E*Trade Financial Corp. fell 69 cents to $13.52. The online brokerage that also underwrites mortgages cut its estimate of 2007 earnings per share by at least 25 percent, partly on costs to exit the wholesale-lending business.

NovaStar Financial Inc. lost 78 cents to $7.46. The subprime home lender trying to survive by conserving cash scrapped plans to pay a dividend and said it will forfeit its tax status as a real estate investment trust as a result.

To contact the reporter on this story: Lynn Thomasson in New York at lthomasson@bloomberg.net .

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Yuriy

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Dollar Trades Near Record Low Versus Euro Before Fed Decision

By Min Zeng

Sept. 18 (Bloomberg) -- The dollar was little changed, trading within a half-cent of a record low against the euro, as investors expect the Federal Reserve to cut interest rates today for the first time in four years.

Traders sold dollars earlier as U.S. producer prices fell more than forecast in August, diminishing concern over inflation. The Fed will probably cut the benchmark rate 25 basis points to support the economy, according to the median forecast of 134 economists surveyed by Bloomberg. Japan's currency dropped as gains in U.S. stocks encouraged traders to resume risky bets financed with borrowed yen.

Today's inflation report ``gives the Fed more leeway to be aggressively cutting rates as there is a sign that inflation is under control,'' said Michael Malpede, a senior currency analyst in Chicago at Man Global Research.

The dollar traded at $1.3873 per euro at 12:22 p.m. in New York, from $1.3867 yesterday. The dollar reached a record low of $1.3927 per euro on Sept. 13 and has lost 4.9 percent this year. The U.S. currency touched a 30-year low of 98.01 U.S. cents per Canadian dollar.

The yen fell to the lowest in about a month against the euro and weakened versus the dollar after profit at Lehman Brothers Holdings Inc., the biggest underwriter of U.S. mortgage bonds, exceeded analysts' estimates. The Standard & Poor's 500 Index rose 0.8 percent.

The yen fell 0.6 percent to 115.77 per dollar and 0.6 percent to 160.62 per euro, touching the weakest since Aug. 14. The yen fell against all 16 major currencies.

`Losing Ground'

Lehman's results ``helped alleviate the concern about the credit market,'' said Christian Dupont, a senior currency trader at Societe Generale SA in Montreal. ``Risk aversion is moving down. In this environment, low-yielders like the yen are losing ground.''

The Fed will announce its interest-rate decision at 2:15 p.m. in Washington.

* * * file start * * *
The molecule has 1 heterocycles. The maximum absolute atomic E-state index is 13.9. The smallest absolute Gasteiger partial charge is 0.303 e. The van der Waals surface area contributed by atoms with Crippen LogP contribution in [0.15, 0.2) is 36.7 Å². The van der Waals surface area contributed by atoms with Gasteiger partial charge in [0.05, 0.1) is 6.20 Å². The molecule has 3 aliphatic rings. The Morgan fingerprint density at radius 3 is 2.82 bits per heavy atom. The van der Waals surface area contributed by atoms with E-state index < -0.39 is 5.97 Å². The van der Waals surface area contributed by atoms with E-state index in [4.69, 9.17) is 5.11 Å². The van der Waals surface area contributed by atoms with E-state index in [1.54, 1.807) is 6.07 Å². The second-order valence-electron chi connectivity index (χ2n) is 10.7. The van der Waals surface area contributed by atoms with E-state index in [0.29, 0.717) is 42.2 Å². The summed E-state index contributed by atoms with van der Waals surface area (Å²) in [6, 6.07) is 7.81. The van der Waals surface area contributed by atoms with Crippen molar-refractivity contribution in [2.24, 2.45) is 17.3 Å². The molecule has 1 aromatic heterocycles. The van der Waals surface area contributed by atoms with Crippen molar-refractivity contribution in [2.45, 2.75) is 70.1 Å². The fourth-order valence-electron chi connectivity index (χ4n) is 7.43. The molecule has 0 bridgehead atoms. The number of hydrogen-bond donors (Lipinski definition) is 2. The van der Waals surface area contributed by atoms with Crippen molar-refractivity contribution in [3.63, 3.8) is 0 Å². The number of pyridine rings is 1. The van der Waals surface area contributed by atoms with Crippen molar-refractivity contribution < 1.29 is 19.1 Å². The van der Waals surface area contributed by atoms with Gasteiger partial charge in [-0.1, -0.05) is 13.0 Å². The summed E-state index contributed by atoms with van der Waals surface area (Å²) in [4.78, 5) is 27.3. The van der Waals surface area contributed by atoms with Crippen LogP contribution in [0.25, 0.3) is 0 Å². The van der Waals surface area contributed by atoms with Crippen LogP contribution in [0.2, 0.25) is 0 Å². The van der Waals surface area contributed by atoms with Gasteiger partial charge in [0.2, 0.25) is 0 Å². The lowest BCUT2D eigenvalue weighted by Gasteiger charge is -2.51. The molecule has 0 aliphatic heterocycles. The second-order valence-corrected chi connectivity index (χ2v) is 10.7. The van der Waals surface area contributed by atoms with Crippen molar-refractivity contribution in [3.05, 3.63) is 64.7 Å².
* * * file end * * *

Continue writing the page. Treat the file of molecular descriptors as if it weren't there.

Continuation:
Traders pared bets on a 50-basis-point rate cut after the Lehman earnings.

Interest-rate futures show traders see a 38 percent chance of a Fed cut to 4.75 percent, down from 50 percent yesterday and from 76 percent a week ago. The odds of a quarter-point reduction rose to 62 percent from 50 percent yesterday.

Inflation Risk

Policy makers said inflation was the biggest risk to the economy after they held rates unchanged on Aug. 7. Ten days later, the Fed cut its discount rate a half-point to 5.75 percent and said risks to the expansion had risen ``appreciably.''

A government report showed U.S. producer prices fell 1.4 percent in August, following a 0.6 percent July gain. The median forecast in a Bloomberg News survey was for a 0.3 percent decrease. So-called core costs, which exclude food and energy, increased 0.2 percent.
A Treasury Department report showed foreign buying of U.S. financial assets slowed in July to the weakest pace in seven months to $19.2 billion, compared with $97.3 billion the previous month.

The pound gained against the dollar after the Bank of England loaned 4.4 billion pounds ($8.8 billion) of ``exceptional'' funds at its benchmark rate of 5.75 percent, and said it will offer the same amount of seven-day money on Sept. 20.

The U.K. government yesterday guaranteed customers' deposits at Northern Rock Plc, the mortgage lender that sought an emergency bailout last week. The pound fell below $2 yesterday for the first time this month.

The pound strengthened to $1.9977 from $1.9947 yesterday after earlier dropping to as low as $1.9881.

Yen Quarterly Rally

The yen has gained against all 16 major currencies this quarter as losses from U.S. mortgage securities roiled the global credit and equity markets, pushing investors to trim risky assets. The yen has gained 16 percent against the New Zealand dollar, 8 percent versus the Australian dollar and 6.5 percent against the U.S. dollar during that period.

In carry trades, investors borrow funds in a country with low interest rates and invest where borrowing costs are higher, earning the difference. The risk is that currency moves may erase profits.

Japan's 0.5 percent benchmark rate, the lowest among industrialized nations, compares with 4 percent in the euro region, 6.5 percent in Australia and 8.25 percent in New Zealand.

To contact the reporter on this story: Min Zeng in New York at mzeng2@bloomberg.net .

http://www.bloomberg.com/apps/news?pid=20601083&sid=aCoMfDNvF0V4&refer=currency